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My father rolled us up in Army blankets in the sand at Point Vicente, like so many small, giggly seals, and took up a lonely vigil on the wet rocks, looking out to sea with a pair of high-powered binoculars. It was a bright, moonlit night, with low fog out over the water and moderate surf, not at all miserable for January. The year was 1927. We were there, along with maybe a couple hundred other watchers, all huddled around little driftwood fires to do proper homage to the winner of the Wrigley Ocean Marathon, the first and only mass trans-San Pedro Channel swim from Santa Catalina Island to the Southern California mainland.
Not many people thought such a swim could be accomplished. Experts declared that no one could stand the awful midwinter temperatures for the requisite 12 to 25 hours. Betting ran 10 to 1 against anyone surviving the paralyzing cold and the wild and unpredictable tidal currents. But Father had a sixth sense about these things. Not only did he believe that a merman would rise out of the kelp beds in the small hours of the morning, right here across the shortest span, he wanted all his flock to see and be inspired when the merman rose.
One of my father's cherished theories of child-raising—he had eight of us on which to practice—was that the viewing of magnificent, lone feats of valor somehow would imbue us all with lion hearts. Thus we were lifted practically out of the cradle to view a remarkable series of events, sporting and otherwise, in which man pitted himself against great forces of nature.
The Wrigley Marathon, "World's Greatest Sporting Contest for One of the Greatest Prizes Ever Hung Up," was after Father's hero heart. Considered the most spectacular aquatic event of all times, it promised to pay the first man to touch shore an incredible $25,000 and the first woman $15,000. If the woman beat the man—thought most unlikely—she would get the 25 grand. Most of the great names of swimming in the '20s (103 in all) were entered, and they got reams of space on the sports pages for months in advance as each arrived to fatten up and harden to the chill waters. There were Henry Sullivan and Charles Toth, veteran distance swimmers and the first Americans to swim the English Channel; 240-pound Norman Ross, giant Chicago star of the interallied games at Paris in 1919. There were the French champion Bert Rovere; Schoolteacher Clarabelle Barrett of Pelham, New York, holder of women's endurance records; Millie Gade Corson, English Channel conqueror; Leo Purcell of the San Francisco Olympic Club, winner of the Golden Gate endurance swim; Charles (Zimmy) Zibelman, the legless distance swimmer from Oakland who trained against the San Francisco Bay tides; various motion-picture starlets entered for no better reason than to have their pictures taken posing prettily in button-shouldered knit bathing suits; and an Eskimo who claimed to have swum the Bering Strait and who kept making everybody mad by complaining of the "high temperature" of channel waters and distressing lack of ice floes.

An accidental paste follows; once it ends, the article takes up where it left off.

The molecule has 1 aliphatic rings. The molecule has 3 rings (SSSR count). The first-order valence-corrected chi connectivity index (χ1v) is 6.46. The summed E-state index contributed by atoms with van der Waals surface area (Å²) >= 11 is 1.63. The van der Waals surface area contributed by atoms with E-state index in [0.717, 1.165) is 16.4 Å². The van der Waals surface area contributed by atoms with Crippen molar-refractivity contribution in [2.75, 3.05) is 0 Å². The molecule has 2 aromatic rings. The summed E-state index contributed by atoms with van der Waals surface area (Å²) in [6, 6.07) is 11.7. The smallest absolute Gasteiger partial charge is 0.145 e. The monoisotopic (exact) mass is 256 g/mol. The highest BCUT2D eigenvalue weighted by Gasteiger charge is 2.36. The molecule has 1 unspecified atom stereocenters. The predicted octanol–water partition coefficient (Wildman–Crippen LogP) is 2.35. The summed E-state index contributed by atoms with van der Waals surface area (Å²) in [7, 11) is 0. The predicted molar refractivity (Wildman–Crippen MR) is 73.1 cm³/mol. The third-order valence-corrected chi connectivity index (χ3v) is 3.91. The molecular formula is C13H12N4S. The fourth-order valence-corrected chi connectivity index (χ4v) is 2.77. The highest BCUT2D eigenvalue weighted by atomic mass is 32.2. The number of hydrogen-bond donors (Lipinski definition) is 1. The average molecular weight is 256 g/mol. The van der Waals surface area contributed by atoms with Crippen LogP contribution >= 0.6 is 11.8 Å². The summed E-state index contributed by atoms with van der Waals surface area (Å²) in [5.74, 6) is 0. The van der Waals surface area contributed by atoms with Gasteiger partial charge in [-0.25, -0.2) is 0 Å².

The race was preceded by a month-long rhubarb stirred to fever heat by the Women's Christian Temperance Union when New York Lifeguard Lottie Schoemmel, who trained by swimming around Manhattan Island in 14 hours and 11 minutes, arrived on Santa Catalina Island with no bathing suit in her wardrobe but with 15 pounds of bear grease for insulation against the cold. Said authorities of Long Beach and neighboring seaside hamlets: "Mrs. Schoemmel or any other unclothed swimmer landing on this part of the coast will be promptly arrested."